Are First Round WRs Worth The Risk?

WR Justin Blackmon

Optimum Scouting's Walker Rhodes takes a look at receivers and if spending a first round pick on one is worth the risk. With a 75% failure rate, the argument could be pretty clear.

Some of the hottest topics of debate leading up to this year's draft have revolved around wide receivers with the potential to be drafted in the first round. Is Justin Blackmon worthy of a top five pick? Will Kendall Wright go down as the best receiver in the class? Will Alshon Jeffery be able to stay (or get into) shape? Where does Malcom Floyd fit into the picture?

Before you address these individual questions, however, you need to look at the bigger picture. In a draft that has solid, mid-round talent at wide receiver, should teams look to draft a wide out in round one at all?

How Often are First Round WRs Successful?

Detroit's Calvin Johnson was selected by the Lions in the first round (2nd overall) of the 2007 NFL Draft. He led the NFL with 1,681 yards in 2011. 
As the NFL continues to trend towards becoming a passing league, teams continue to look for playmakers early in the draft. But are they finding them?

Since 2001, there have been 43 receivers taken in the first round of the draft. And while there have certainly been some great players in the group, as a whole it's a very lackluster group. Of all the seasons these 43 receivers have played, just over 21% of those years have gone over 1000 yards receiving. That's hardly the contribution teams were hoping for when they drafted them.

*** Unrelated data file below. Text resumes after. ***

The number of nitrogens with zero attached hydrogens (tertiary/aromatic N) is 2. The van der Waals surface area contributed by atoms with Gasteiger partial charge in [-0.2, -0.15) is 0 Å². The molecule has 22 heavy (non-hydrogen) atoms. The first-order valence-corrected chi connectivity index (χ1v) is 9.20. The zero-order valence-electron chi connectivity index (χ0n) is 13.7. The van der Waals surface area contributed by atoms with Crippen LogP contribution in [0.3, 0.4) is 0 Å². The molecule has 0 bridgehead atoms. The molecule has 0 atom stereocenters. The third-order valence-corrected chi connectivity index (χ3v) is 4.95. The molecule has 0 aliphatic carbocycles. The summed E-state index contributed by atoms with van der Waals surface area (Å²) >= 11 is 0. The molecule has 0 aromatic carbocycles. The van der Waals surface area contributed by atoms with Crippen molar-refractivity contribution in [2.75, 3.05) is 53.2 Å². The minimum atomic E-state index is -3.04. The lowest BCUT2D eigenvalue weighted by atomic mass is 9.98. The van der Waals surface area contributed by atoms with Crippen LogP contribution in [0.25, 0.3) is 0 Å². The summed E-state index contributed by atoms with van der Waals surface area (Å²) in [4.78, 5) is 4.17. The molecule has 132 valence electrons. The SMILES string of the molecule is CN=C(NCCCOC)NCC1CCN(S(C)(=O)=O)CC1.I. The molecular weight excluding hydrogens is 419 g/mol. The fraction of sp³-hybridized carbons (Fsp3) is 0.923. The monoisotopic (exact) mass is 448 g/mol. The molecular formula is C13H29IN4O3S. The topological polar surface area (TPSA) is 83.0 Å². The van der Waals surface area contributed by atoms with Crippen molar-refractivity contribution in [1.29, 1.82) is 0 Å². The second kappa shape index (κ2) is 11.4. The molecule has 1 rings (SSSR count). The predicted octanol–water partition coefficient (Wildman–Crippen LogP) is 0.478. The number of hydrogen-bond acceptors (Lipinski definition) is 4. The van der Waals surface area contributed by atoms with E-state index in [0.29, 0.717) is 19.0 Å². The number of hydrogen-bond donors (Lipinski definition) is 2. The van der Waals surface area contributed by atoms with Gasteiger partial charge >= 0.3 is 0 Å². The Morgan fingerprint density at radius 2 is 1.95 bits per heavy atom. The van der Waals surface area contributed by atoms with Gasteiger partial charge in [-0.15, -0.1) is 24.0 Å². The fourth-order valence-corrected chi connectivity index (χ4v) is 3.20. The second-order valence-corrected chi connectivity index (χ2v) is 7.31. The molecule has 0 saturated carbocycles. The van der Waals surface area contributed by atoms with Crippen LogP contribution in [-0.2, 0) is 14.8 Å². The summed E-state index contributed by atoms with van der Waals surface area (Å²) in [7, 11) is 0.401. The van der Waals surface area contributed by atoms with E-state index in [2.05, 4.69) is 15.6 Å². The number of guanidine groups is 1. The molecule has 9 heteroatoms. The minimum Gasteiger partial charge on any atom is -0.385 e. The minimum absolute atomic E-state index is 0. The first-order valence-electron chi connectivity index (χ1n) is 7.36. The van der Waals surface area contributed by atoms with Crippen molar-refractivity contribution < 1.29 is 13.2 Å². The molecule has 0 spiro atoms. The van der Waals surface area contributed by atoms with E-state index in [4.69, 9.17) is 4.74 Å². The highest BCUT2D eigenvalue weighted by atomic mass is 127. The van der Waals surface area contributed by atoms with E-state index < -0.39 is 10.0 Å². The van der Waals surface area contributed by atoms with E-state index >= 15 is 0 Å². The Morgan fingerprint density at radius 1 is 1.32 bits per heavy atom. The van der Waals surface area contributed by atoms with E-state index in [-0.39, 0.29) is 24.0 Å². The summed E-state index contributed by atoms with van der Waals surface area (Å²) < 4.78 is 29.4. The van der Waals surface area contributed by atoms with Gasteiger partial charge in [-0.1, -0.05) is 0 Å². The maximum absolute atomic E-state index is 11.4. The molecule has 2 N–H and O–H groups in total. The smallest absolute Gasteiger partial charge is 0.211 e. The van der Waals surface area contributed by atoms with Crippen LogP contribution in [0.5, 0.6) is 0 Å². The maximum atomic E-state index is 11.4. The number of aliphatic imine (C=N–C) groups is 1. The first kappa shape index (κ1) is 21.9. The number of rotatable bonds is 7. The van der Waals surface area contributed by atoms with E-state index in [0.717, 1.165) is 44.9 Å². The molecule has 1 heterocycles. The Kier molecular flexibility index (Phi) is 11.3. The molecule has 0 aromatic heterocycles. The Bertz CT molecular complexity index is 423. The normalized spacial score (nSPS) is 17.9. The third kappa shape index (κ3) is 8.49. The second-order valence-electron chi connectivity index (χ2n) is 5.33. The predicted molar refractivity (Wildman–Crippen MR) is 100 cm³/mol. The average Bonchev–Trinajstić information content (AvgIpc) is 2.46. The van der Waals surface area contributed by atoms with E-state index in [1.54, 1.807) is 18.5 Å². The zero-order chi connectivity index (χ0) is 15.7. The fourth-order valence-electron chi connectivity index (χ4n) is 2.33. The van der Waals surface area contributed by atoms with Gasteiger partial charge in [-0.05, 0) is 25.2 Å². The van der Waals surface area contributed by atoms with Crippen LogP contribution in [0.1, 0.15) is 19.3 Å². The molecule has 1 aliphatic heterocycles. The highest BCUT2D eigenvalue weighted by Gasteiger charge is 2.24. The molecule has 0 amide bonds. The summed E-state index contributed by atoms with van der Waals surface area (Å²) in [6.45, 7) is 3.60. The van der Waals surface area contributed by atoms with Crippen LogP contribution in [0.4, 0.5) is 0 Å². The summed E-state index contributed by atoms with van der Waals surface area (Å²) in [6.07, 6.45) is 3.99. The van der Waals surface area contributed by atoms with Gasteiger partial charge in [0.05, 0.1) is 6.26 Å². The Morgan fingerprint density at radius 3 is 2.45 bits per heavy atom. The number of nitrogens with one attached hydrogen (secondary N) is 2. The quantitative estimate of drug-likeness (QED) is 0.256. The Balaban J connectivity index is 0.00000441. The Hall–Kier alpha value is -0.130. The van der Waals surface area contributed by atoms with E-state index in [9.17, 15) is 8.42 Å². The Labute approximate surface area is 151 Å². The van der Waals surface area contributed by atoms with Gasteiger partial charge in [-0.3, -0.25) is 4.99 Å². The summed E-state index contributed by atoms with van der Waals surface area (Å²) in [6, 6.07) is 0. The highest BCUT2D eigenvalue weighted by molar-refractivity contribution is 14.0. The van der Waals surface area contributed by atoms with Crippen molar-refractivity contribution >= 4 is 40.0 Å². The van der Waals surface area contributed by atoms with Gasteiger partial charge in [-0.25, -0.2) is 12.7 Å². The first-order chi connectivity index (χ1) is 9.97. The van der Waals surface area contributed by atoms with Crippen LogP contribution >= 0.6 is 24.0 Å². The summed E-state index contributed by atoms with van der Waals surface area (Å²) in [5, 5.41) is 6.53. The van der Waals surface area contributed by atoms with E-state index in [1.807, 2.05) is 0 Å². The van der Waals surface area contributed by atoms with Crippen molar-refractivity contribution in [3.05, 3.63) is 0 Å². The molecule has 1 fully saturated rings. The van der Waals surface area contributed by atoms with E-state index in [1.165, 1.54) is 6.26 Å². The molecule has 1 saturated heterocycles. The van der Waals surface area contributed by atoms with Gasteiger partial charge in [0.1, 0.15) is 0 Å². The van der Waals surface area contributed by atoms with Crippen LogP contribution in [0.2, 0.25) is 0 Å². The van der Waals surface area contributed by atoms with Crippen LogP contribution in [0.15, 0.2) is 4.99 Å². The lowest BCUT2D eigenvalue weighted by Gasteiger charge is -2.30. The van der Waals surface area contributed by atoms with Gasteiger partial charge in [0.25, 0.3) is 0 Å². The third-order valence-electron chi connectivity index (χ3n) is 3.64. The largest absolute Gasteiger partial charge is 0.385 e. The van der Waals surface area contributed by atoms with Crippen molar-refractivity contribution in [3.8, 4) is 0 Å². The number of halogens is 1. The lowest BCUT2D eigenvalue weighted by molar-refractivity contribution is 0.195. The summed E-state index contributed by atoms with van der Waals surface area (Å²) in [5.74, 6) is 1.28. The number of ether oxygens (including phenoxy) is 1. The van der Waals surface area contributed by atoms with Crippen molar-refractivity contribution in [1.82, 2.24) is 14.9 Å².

And the problem isn't just that these receivers have underwhelming careers. Players from all positions can struggle to live up to expectations, and it happens in every draft. But first round receivers tend to completely fall out of the league much faster than other first round picks. Of those 43 receivers taken in the first round since 2001, eleven (25%) of them were out of the league by 2009. Most of those players left the league within 4-5 years of being drafted. A one in four shot of not even having your top draft pick a few years later is a daunting risk to take. But, if first round wide receivers can really turn a team around, it could make that easier to swallow.